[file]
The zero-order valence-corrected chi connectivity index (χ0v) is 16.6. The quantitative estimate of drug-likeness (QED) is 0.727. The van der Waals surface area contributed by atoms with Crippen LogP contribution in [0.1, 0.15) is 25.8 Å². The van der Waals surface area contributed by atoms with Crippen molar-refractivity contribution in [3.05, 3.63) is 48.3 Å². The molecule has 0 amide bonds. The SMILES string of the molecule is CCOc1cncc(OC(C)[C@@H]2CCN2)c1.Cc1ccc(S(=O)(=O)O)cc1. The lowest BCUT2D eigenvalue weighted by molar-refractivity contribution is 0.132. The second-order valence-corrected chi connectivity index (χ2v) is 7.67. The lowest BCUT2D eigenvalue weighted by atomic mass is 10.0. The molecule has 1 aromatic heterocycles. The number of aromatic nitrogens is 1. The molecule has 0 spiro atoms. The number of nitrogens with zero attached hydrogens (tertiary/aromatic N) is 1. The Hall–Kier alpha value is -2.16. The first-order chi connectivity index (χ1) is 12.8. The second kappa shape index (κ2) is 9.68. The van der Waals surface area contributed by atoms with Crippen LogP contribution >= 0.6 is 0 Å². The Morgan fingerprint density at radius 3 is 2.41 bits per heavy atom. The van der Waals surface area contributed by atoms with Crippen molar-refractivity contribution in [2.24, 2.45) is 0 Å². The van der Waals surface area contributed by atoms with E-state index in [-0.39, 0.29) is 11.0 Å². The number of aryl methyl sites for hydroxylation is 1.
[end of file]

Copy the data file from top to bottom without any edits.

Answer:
The zero-order valence-corrected chi connectivity index (χ0v) is 16.6. The quantitative estimate of drug-likeness (QED) is 0.727. The van der Waals surface area contributed by atoms with Crippen LogP contribution in [0.1, 0.15) is 25.8 Å². The van der Waals surface area contributed by atoms with Crippen molar-refractivity contribution in [3.05, 3.63) is 48.3 Å². The molecule has 0 amide bonds. The SMILES string of the molecule is CCOc1cncc(OC(C)[C@@H]2CCN2)c1.Cc1ccc(S(=O)(=O)O)cc1. The lowest BCUT2D eigenvalue weighted by molar-refractivity contribution is 0.132. The second-order valence-corrected chi connectivity index (χ2v) is 7.67. The lowest BCUT2D eigenvalue weighted by atomic mass is 10.0. The molecule has 1 aromatic heterocycles. The number of aromatic nitrogens is 1. The molecule has 0 spiro atoms. The number of nitrogens with zero attached hydrogens (tertiary/aromatic N) is 1. The Hall–Kier alpha value is -2.16. The first-order chi connectivity index (χ1) is 12.8. The second kappa shape index (κ2) is 9.68. The van der Waals surface area contributed by atoms with Crippen LogP contribution >= 0.6 is 0 Å². The Morgan fingerprint density at radius 3 is 2.41 bits per heavy atom. The van der Waals surface area contributed by atoms with Crippen molar-refractivity contribution in [2.24, 2.45) is 0 Å². The van der Waals surface area contributed by atoms with E-state index in [-0.39, 0.29) is 11.0 Å². The number of aryl methyl sites for hydroxylation is 1.